It is often necessary to perform studies such as retinal OCT-angiography and optical coherence tomography (OCT) to understand the magnitude of the damage and then determine the best treatment.

Macular edema secondary to Central Retinal Vein Occlusion (CRVO).
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We are the first center in Tijuana to have a Swept Source OCT-angiography, this equipment helps us to see better the retina and offer better treatment to our patients.

Angio-OCT: Capillary Nonperfusion in a CRVO.
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What is the treatment?

There’s no cure for CRVO, but treatment can improve your vision or keep your symptoms from getting worse. Catching CRVO early and getting treatment as soon as possible can help lower the chance of vision loss.

Currently, treatment for a retinal vein occlusion consists of applying intravitreal injections and/or laser. Medicines called anti-VEGF drugs can reduce and prevent macular edema. Some people only need 1 injection, but it’s common to need more. Steroid medicines can also help with swelling.These outpatient procedures can be performed in a specific area of the office, and after the treatment the patient can immediately return home and go to work the next day.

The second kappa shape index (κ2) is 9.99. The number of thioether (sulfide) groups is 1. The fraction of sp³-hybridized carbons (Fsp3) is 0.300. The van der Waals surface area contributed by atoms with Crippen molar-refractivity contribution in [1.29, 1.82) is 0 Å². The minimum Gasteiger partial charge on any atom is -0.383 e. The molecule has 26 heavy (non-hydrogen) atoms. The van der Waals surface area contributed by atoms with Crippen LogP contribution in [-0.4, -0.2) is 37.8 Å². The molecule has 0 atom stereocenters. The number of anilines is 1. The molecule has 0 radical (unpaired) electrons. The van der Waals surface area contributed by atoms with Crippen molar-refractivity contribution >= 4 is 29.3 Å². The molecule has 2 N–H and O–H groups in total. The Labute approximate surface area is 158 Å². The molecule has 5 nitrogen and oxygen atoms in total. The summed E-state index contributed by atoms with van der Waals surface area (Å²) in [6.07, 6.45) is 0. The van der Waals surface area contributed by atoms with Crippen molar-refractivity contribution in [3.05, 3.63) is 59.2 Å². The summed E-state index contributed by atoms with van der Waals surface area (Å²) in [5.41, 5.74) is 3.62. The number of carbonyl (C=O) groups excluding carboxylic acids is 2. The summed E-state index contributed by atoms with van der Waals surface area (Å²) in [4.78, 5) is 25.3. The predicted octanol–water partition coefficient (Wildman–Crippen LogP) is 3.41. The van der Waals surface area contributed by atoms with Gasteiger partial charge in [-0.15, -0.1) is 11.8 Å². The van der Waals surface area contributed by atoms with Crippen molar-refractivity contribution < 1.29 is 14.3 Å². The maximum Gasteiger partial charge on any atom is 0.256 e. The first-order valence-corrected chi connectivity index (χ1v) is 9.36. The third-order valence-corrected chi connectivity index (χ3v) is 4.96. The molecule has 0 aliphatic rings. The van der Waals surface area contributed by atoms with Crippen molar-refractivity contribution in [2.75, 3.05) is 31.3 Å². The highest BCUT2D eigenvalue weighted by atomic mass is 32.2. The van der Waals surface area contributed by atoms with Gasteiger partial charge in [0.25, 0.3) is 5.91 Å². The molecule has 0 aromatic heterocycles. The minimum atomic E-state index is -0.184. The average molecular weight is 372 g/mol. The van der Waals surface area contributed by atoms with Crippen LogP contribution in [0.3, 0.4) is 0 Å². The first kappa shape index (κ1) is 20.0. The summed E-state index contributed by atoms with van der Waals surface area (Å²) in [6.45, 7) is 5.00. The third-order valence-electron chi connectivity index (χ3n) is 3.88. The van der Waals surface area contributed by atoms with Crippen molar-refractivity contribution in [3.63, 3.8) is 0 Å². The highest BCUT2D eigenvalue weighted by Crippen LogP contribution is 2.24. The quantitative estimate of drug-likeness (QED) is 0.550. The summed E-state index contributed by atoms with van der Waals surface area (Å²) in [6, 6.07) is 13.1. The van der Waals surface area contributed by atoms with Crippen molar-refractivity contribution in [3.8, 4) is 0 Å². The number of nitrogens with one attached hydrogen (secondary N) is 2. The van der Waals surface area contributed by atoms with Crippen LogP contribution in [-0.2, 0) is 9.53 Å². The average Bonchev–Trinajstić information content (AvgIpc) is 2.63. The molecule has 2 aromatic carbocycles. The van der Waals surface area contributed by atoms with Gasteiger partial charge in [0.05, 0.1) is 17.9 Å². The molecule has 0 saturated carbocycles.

In a follow-up study, researchers looked at the results of these anti-VEGF treatments over 5 years. They found that while most patients’ vision improved, many still needed treatment after 5 years. This study showed that it’s important for doctors to keep monitoring patients with CRVO.

Central Retinal Vein Occlusion before treatment.
Central Retinal Vein after treatment.

What is Central Retinal Artery Occlusion (CRAO)?

Central retinal artery occlusion (CRAO) is the sudden blockage of the central retinal artery, resulting in retinal hypoperfusion, rapidly progressive cellular damage, and vision loss. CRAO are usually more serious than a vein occlusion.